NOOOOO ! This release is a pure, ALPHA, development release. Installing it on a real, commercial, system would be suicide since it will open more security breaches than it protects!
But our goal is to have a fully working and secure product soon, and at that moment, YES, ImSafe will be a good tool to have in your Security Toolbox. But it is only a component of a bigger security architecture. I don't believe that there is One way to do IDS. You have to watch the system, the users, the network, the physical infrastructure, etc... to do real and effective Intrusion Detection.
Q2. How does it work ?
ImSafe is doing Host based intrusion detection by analyzing audit trails of system calls generated by a process. The system try to predict the next call with a certain accuracy. If it fails to predict what's going on for a certain time, it means that the system is in an unknown state.. and an alarm is raised.
If you want to learn more, read the Inside ImSafe, the papers, or my thesis (in french).
Q3. Do you detect all attacks ?
No, ImSafe can only detect "process based" attacks. So if someone gets your password and enter the system with your login, we won't see it. But if someone executes a buffer overflow, a DOS, a brute force attacks... on your FTP server it will be detected.
In fact, it's wrong, you could detect that someone else than the usual user is logged in, since this cracker will execute different applications, and thus generates different audit trails... But I do think that they are better way to do "user profiling" than just auditing system call ! One of the extension of ImSafe is to use the exact same approach to profile users behavior.
Q4. Do I need to recompile my applications ?
No, don't change anything about your system. ImSafe is just hooking to a process to monitor it, either by using the device driver (in that case you need to recomile your Linux kernel) or by using a "sensor" (ideal if you just want to play with ImSafe on any UNIX box).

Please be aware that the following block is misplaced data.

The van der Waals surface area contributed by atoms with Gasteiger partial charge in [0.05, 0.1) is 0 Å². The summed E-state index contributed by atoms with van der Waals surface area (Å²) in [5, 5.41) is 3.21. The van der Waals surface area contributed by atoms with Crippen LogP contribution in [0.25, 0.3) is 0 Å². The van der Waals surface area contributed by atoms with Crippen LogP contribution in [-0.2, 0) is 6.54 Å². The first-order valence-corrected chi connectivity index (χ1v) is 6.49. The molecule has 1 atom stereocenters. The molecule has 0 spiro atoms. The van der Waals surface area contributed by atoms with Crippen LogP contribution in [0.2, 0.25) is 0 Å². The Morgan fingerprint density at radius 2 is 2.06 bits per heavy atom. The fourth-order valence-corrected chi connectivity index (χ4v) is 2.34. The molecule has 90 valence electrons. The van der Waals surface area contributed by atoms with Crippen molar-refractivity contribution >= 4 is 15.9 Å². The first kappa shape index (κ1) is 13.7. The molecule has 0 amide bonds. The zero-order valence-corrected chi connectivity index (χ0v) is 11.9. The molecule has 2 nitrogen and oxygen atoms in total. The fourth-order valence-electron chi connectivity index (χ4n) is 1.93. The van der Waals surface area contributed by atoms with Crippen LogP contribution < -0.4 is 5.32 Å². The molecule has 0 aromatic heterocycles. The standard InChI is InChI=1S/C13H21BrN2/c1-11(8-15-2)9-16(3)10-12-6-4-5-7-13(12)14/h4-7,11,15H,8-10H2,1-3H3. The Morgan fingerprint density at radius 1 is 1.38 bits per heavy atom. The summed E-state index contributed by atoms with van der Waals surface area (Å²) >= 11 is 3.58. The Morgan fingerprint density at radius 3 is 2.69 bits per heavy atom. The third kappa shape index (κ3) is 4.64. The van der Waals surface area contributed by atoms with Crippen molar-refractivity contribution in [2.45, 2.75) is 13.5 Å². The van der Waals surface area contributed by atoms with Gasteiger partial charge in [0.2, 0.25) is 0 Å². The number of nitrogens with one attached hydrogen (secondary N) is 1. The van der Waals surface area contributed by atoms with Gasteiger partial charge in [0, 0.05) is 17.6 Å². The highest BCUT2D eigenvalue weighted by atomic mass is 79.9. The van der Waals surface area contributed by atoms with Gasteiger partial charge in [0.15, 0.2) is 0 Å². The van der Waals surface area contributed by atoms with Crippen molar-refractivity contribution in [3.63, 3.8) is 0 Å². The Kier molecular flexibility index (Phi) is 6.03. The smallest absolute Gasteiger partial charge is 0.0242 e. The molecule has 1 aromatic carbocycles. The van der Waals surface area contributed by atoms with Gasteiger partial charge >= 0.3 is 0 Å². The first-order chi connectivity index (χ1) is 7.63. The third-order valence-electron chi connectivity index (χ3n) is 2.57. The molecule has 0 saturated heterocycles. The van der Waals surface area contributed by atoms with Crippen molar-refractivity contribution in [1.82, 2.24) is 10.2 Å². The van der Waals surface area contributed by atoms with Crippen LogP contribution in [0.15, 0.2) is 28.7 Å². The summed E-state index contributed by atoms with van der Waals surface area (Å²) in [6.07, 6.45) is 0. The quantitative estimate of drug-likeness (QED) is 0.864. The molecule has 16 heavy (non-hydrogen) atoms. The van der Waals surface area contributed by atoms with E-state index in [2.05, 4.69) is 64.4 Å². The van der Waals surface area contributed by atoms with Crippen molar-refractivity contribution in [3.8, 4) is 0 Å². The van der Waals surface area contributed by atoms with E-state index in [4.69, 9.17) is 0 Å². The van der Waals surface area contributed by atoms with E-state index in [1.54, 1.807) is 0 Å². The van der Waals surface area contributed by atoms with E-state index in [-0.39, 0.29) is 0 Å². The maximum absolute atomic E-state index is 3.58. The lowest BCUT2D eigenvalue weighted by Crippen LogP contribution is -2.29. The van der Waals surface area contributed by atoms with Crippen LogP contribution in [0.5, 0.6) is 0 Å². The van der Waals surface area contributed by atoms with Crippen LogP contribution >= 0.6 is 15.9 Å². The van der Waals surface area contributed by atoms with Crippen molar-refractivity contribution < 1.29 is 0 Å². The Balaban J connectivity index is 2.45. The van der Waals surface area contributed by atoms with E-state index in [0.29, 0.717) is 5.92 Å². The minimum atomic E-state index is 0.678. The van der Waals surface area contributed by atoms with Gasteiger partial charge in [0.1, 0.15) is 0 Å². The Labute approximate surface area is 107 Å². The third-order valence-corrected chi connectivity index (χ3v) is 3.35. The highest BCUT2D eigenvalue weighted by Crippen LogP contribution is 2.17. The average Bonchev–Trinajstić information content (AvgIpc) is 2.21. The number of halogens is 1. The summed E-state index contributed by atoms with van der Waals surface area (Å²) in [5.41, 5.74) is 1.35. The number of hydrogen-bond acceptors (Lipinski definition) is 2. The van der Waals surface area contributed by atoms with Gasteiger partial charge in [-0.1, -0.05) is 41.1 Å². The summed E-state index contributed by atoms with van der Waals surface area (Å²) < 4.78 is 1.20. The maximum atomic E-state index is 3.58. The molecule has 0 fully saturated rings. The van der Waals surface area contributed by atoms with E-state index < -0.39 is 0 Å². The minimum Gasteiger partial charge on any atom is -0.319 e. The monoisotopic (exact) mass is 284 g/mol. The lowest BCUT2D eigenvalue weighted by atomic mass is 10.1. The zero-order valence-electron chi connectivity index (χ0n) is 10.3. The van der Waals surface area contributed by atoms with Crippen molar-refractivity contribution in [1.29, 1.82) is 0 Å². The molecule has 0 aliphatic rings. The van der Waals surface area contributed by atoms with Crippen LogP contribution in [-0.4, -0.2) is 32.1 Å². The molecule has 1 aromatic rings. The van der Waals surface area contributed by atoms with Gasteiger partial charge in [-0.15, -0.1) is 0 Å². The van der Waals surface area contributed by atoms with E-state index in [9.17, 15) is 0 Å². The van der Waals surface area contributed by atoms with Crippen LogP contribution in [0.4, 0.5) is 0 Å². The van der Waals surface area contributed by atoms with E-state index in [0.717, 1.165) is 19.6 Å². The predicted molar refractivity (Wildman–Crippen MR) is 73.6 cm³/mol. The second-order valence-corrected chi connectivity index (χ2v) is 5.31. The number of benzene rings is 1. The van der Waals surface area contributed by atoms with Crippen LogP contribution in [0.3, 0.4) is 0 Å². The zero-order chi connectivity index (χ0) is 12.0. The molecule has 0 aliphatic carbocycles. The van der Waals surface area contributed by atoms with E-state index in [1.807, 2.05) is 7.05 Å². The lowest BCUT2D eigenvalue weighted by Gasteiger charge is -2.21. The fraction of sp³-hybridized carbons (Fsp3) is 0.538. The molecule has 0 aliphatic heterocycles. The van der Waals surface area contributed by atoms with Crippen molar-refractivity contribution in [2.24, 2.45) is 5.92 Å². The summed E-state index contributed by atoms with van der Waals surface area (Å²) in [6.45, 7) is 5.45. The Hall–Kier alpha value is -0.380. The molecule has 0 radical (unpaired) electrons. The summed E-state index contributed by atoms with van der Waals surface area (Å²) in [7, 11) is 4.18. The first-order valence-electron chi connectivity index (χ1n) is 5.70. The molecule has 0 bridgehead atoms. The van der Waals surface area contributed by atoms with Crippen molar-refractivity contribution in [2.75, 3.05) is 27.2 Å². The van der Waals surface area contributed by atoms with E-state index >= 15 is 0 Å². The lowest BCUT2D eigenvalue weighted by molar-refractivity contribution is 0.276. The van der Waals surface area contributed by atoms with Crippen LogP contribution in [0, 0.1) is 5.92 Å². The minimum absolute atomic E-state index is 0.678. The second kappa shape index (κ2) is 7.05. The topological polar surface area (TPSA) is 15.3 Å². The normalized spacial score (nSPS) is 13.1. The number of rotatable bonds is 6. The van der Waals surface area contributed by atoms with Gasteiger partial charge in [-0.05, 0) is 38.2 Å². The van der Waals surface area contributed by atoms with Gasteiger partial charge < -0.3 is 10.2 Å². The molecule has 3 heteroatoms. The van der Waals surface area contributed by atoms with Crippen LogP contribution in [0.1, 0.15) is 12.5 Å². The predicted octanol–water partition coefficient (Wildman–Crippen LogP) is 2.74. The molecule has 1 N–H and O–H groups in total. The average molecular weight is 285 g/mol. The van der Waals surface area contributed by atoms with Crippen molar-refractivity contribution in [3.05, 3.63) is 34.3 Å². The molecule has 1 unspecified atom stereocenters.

Q5. Is it slowing down the system ?
It depends. Tracing the system calls does not, especially when you use the kernel built-in driver. In fact a system call is usually an I/O operation which is going to take far more time than the few instructions we added in the kernel.
Using the "sensor" feature is like using the trace command (it is build upon strace 4.2). In that cas eyou slow down your monitored process (you have context switch, lot's of treatments, etc...)
Anyway, if there is a slowdown, we can always decide not to trace some calls that should be executed fast (like the memory related calls) and actual testing proved that it won't be a real problem for the detection system.
What IS slowing down the system (but not a lot at all !) is the analysis of the datas. But it is not a problem since :
it could (maybe even should) be done on a remote system, doing IDS only.
You can lower this process priority, thus skipping detection if overloaded system
Q6. Is there a WinNT/Win2000 version ?
The WinNT/2000 architecture is different as UNIX systems, in fact they are far more API calls than UNIX system calls. But YES we have a driver (based on ???) to monitor the "system calls" of an NT system. Yet, the results are not that good and the system need more tweaking. We also don't have the GUI for Windows yet...
Q7. Do I have to create the profile of every application that I watch ?
At this point, yes. But in the future you could receive those profiles directly from the vendor of the application of from security web sites. Those profiles will also include specifics signatures of known possible attacks so that those attacks are detected with 100% accuracy. You could also share those profile across your own network as part of a Distributed intrusion detection system.
Qx. Where can I get help ? More information ?
You can always send me an e-mail, or post your questions/comments on the various project boards on sourceforge.net